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Steven Clemons on the Trump Trade Shakedown

SNA (Tokyo) — Steven Clemons of The Atlantic magazine lays out his view of why the Trans-Pacific Partnership failed and how President Donald Trump will likely engage in an economic shakedown of Japan and other nations.

Trans-Pacific Partnership Not an Economic Treaty

Steven Clemons: TPP was probably a treaty that the United States entered into for the wrong reasons. It was not an economic treaty. It was a geostrategic treaty that was initiated because of the feeling by Asia-Pacific countries that America’s attention and presence was not felt enough here in the region. And thus it was designed from the very beginning to fill this sense of void of American presence and trying to bolster the certainty of America’s engagement. And I was intrigued as someone who has been in almost every trade debate since Reagan that you did not have American companies muscling Congress to get TPP passed. Not many. Not the kind of wave of them you had. You had admirals and generals and former defense secretaries making the strategic case for TPP. It was the military set that was buying the New York Times ads, not the economic set. So TPP became in that way the poster child back to the worker in Oklahoma, or in Missouri, or wherever they may be, that your economic interests are constantly being sold out for America’s strategic deals around the world. So you are yet again being screwed by America’s global engagement equation.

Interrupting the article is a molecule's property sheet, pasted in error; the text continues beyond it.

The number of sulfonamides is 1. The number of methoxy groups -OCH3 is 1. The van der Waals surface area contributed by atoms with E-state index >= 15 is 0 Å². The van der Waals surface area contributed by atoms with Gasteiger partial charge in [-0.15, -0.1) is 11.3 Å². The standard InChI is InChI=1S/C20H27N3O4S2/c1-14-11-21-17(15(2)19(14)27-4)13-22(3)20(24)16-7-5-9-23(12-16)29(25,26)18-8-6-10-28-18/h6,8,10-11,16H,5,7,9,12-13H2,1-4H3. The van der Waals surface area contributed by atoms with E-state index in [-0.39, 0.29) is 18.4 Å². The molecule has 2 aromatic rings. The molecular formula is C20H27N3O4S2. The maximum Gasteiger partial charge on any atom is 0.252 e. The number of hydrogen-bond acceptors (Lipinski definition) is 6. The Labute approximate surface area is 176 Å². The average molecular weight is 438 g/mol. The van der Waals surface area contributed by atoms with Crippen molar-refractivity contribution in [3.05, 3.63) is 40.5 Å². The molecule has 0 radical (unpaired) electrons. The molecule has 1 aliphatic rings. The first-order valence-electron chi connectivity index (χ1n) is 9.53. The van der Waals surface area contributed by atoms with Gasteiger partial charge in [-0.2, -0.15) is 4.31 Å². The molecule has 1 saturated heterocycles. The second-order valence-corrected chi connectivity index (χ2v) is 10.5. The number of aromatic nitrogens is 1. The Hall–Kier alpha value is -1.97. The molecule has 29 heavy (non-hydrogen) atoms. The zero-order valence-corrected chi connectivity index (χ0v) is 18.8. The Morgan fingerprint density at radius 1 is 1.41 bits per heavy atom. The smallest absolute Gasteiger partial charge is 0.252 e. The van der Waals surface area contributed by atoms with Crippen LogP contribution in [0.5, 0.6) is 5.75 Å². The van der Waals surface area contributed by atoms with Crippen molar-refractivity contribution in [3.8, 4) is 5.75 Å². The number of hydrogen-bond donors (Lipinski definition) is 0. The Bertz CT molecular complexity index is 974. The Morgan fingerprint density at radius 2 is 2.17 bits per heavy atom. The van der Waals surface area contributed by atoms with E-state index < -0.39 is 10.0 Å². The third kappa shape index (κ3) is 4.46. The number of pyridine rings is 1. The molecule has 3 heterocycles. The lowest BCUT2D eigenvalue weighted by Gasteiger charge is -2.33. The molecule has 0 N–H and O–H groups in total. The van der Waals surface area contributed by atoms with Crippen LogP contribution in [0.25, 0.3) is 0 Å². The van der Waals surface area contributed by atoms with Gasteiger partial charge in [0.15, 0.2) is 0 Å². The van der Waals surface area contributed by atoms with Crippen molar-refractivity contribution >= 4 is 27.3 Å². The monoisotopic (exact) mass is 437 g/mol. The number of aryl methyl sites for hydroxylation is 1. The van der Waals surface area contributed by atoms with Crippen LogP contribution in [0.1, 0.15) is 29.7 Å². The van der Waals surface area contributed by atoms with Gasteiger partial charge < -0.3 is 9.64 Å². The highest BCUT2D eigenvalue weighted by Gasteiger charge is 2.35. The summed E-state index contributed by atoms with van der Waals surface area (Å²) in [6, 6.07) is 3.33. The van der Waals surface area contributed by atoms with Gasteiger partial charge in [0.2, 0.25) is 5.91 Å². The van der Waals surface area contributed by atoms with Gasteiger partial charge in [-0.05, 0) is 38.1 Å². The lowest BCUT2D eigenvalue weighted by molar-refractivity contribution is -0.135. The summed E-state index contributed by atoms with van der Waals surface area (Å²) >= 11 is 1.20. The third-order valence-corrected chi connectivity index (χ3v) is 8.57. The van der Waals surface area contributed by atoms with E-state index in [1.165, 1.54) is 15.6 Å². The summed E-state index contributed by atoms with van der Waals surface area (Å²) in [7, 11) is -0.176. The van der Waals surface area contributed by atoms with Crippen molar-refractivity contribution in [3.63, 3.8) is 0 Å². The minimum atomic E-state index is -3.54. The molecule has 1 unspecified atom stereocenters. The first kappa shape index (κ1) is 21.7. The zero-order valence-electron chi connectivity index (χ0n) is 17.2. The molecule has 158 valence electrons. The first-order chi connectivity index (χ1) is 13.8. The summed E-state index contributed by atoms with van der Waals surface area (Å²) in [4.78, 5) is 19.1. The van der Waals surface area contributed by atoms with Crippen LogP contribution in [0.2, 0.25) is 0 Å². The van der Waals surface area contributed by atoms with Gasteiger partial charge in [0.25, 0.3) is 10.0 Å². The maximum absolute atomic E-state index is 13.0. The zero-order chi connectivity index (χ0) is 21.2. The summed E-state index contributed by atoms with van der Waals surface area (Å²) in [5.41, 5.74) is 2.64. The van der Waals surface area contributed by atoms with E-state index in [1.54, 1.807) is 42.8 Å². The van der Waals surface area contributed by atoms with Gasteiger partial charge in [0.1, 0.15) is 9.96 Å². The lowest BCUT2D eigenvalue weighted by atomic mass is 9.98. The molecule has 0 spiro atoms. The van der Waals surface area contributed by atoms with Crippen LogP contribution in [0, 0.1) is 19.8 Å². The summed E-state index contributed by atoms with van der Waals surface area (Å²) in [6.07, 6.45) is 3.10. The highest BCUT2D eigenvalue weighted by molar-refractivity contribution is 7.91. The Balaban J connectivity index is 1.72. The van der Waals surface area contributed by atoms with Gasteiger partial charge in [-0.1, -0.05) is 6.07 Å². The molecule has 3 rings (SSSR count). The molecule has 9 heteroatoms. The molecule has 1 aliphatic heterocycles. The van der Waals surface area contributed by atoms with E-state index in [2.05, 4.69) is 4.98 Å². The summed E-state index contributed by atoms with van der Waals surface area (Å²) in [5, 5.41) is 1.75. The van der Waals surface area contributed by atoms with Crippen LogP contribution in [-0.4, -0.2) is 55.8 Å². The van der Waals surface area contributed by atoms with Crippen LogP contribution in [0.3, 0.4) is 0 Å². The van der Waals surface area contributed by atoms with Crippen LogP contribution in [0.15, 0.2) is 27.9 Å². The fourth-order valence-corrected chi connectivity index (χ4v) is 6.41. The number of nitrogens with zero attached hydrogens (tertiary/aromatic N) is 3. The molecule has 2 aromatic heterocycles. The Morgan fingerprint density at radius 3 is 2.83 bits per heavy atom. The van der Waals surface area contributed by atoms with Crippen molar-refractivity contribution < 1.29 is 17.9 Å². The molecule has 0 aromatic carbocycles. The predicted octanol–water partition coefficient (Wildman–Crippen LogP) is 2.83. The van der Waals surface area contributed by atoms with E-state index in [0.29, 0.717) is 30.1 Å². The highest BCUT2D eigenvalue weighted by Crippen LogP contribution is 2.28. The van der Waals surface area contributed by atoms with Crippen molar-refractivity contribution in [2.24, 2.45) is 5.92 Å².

Donald Trump Wants Compliance With His Mercantilism

Steven Clemons: So I think [Donald Trump] wants from Japan compliance with his mercantilism. I think that America is about to become more mercantilistic than China in the way its shakes down big economic powers, big alliances, and sort of begins to make this a question, however he achieves it, of jobs and investment in the United States as something he can point to, as being one of the biggest causes that he has. He’s not going to call it this, but because of what he sees as the mercantilism of Japan in the past, and the mercantilism of China today, as more than adequate justification for the mercantilism that he is about to engage in. And he’s going to expect Japan to play along with that.

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